Before attempting to cash in on managed-futures funds, understand how these funds use cash.
This article originally appeared in the June/July 2013 issue of MorningstarAdvisor magazine. To subscribe, please call 1-800-384-4000.
Managed-futures mutual funds introduced the concept of momentum-based futures trading strategies to many investors. Before the first such mutual fund launched in late 2009, managed-futures strategies were only accessible to those who had the wherewithal to open a futures trading account and several hundred thousand dollars to invest. Now, 50 different managed-futures mutual funds are available to all types of investors, with minimum investments as low as $500. These funds often lure investors with statistics such as the near-zero long-term correlations to stocks and bonds, as well as the amazing historical returns of various managed-futures industry indexes. What the fund marketing materials, and even academic literature, fail to explain, however, is how many of these historical returns were attributable to high interest rates. After all, since short-term interest rates dropped to near-zero levels at the end of 2008, managed-futures strategies have languished.
In this article, we estimate the proportion of cash returns of managed-futures trading programs (both private pools and separate account composites) in the Morningstar MSCI Systematic Trading Hedge Fund Index (which had 128 constituents as of January 2013) and the relationship between interest rates and managed-futures returns.
Unlike traditional investments, such as stocks and bonds, futures contracts are traded on margin. This means that an investor needs only a small percentage of the total (notional) value of the contract up front (about 5% for the E-mini S&P 500 contract, for example). Margin requirements are higher for more-volatile assets, such as some commodity contracts. Often, managed-futures trading programs only use 15% of their assets for margin (this is called the margin/equity ratio).1The rest of the assets sit in cash-like instruments, typically short-term U.S. Treasuries.
This special structure enables managers to easily adjust a managed-futures fund’s leverage to match their clients’ risk appetites (a two times leveraged program, for example, would use 30% of the total account assets for margin purposes, instead of 15%), and it also frees up the capital to earn additional short-term interest-rate returns aside from the futures strategy returns.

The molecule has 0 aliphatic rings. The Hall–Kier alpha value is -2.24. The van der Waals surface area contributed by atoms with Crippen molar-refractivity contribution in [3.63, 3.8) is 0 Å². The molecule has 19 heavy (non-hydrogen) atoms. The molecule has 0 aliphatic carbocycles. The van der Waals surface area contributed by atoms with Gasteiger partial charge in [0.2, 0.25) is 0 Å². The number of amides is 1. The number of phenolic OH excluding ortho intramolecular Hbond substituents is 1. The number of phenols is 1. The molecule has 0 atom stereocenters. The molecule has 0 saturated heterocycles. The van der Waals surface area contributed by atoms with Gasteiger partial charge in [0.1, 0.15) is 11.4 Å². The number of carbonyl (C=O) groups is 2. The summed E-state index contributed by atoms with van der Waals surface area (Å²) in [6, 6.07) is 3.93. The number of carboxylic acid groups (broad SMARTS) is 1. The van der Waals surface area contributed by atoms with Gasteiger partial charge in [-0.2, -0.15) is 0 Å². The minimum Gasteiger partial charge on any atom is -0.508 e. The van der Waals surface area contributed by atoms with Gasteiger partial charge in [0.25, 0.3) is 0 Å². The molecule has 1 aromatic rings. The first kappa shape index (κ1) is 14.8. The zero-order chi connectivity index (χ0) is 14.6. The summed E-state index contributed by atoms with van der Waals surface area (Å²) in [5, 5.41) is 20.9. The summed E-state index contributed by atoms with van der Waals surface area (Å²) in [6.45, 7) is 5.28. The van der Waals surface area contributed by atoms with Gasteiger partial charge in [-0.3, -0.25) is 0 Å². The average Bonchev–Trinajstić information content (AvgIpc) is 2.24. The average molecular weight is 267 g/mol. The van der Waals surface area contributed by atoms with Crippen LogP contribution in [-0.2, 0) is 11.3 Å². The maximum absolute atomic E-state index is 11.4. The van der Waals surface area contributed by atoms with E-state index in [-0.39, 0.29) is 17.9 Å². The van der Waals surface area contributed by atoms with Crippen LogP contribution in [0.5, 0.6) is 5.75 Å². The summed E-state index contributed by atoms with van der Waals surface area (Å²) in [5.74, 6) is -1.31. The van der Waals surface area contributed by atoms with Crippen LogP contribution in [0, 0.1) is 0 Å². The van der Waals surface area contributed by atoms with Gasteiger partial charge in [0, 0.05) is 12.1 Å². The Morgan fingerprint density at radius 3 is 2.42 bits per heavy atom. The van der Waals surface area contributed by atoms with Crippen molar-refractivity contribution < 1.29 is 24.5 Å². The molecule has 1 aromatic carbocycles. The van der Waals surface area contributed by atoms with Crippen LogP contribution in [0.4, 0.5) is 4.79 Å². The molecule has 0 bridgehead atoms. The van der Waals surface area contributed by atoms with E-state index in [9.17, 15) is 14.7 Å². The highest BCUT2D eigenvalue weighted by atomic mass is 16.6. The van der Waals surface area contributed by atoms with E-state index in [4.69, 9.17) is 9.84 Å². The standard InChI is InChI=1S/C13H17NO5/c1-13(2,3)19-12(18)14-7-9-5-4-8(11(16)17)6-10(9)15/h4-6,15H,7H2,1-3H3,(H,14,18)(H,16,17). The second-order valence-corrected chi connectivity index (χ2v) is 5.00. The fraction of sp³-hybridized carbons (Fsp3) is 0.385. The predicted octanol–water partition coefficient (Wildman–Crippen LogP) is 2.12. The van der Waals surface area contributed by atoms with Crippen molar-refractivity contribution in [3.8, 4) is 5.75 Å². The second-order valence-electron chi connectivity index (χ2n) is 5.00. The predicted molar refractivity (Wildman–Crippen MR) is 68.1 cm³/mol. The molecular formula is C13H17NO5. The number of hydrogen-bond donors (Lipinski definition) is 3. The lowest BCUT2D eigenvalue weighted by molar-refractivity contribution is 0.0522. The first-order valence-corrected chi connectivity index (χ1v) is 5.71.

Excess Returns of Managed Futures
Many studies touting the benefits of managedfutures returns often fail to mention that these returns come from both futures trading as well as from interest earned on the cash collateral. For example, Schneeweis, Spurgin, and Szado (2012) studied the return drivers of three indexes—Barclay CTA Index, CISDM CTA Asset Weighted Index, and CSFB/Tremont Managed Futures Index, each of which had returned more than 6% annualized between 1994 and 2009—but do not delve into the effects of interest rates on the funds’ returns.2In today’s near-zero interest-rate environment, the returns on cash seem negligible, but over the period studied, short-term interest rates were much higher.
Looking at our own data, the Morningstar MSCI Systematic Trading Index returned an annualized 8.6% between January 1994 and December 2012, while three-month U.S. Treasuries returned an annualized 3.1%. If we assume that the index constituents invested 85% of their assets in three-month Treasuries and 15% in futures contracts (which results in a notional exposure of more than 100% of assets), the cash portion would have contributed 2.6% of the returns over the time period (30% of the total return). If we assume the interest rate had been zero throughout the time, the Morningstar MSCI Systematic Trading Index would have returned 5.82% annually from January 1994 to December 2012.3
That is still a decent return, although it trails equities over the same time period. One must remember, however, that the purpose of investing in managed futures is not just for the absolute return, but also for the low correlation to stocks and bonds (negative 0.09 and 0.19 to the S&P 500 and the Barclays U.S. Aggregate Bond Index, respectively, between 1994 and 2012). When added to a 60% stock/40% bond portfolio (as represented by the S&P 500 and Barclays U.S. Aggregate Bond Indexes, respectively), a 20% investment in the Morningstar MSCI Systematic Trading Index (out of equities) would have improved both the return (from 7.79% to 7.97%) and the standard deviation (13.69% to 9.42%) (Exhibit 1).